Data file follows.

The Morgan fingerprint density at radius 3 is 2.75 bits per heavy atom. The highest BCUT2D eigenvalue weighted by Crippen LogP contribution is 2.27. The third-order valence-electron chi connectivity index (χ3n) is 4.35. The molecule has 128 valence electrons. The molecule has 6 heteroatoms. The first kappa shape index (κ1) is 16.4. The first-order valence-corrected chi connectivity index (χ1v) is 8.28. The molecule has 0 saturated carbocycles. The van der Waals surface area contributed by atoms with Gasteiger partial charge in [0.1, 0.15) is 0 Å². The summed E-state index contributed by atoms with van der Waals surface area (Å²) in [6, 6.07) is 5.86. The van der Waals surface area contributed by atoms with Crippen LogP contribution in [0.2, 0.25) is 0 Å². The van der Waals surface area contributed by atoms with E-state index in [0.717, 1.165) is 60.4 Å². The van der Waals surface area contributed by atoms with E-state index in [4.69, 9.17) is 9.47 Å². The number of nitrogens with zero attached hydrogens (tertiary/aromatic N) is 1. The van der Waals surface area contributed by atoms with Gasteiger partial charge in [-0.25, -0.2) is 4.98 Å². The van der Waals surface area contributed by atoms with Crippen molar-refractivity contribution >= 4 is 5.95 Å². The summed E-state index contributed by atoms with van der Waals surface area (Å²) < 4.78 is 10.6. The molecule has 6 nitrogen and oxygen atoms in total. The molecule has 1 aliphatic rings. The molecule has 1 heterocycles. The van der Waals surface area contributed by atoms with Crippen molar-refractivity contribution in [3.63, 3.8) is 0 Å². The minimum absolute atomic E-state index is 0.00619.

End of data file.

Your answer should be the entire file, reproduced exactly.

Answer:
The Morgan fingerprint density at radius 3 is 2.75 bits per heavy atom. The highest BCUT2D eigenvalue weighted by Crippen LogP contribution is 2.27. The third-order valence-electron chi connectivity index (χ3n) is 4.35. The molecule has 128 valence electrons. The molecule has 6 heteroatoms. The first kappa shape index (κ1) is 16.4. The first-order valence-corrected chi connectivity index (χ1v) is 8.28. The molecule has 0 saturated carbocycles. The van der Waals surface area contributed by atoms with Gasteiger partial charge in [0.1, 0.15) is 0 Å². The summed E-state index contributed by atoms with van der Waals surface area (Å²) in [6, 6.07) is 5.86. The van der Waals surface area contributed by atoms with Crippen LogP contribution in [0.2, 0.25) is 0 Å². The van der Waals surface area contributed by atoms with E-state index in [0.717, 1.165) is 60.4 Å². The van der Waals surface area contributed by atoms with E-state index in [4.69, 9.17) is 9.47 Å². The number of nitrogens with zero attached hydrogens (tertiary/aromatic N) is 1. The van der Waals surface area contributed by atoms with Gasteiger partial charge in [-0.25, -0.2) is 4.98 Å². The van der Waals surface area contributed by atoms with Crippen molar-refractivity contribution >= 4 is 5.95 Å². The summed E-state index contributed by atoms with van der Waals surface area (Å²) < 4.78 is 10.6. The molecule has 6 nitrogen and oxygen atoms in total. The molecule has 1 aliphatic rings. The molecule has 1 heterocycles. The van der Waals surface area contributed by atoms with Crippen molar-refractivity contribution in [3.63, 3.8) is 0 Å². The minimum absolute atomic E-state index is 0.00619.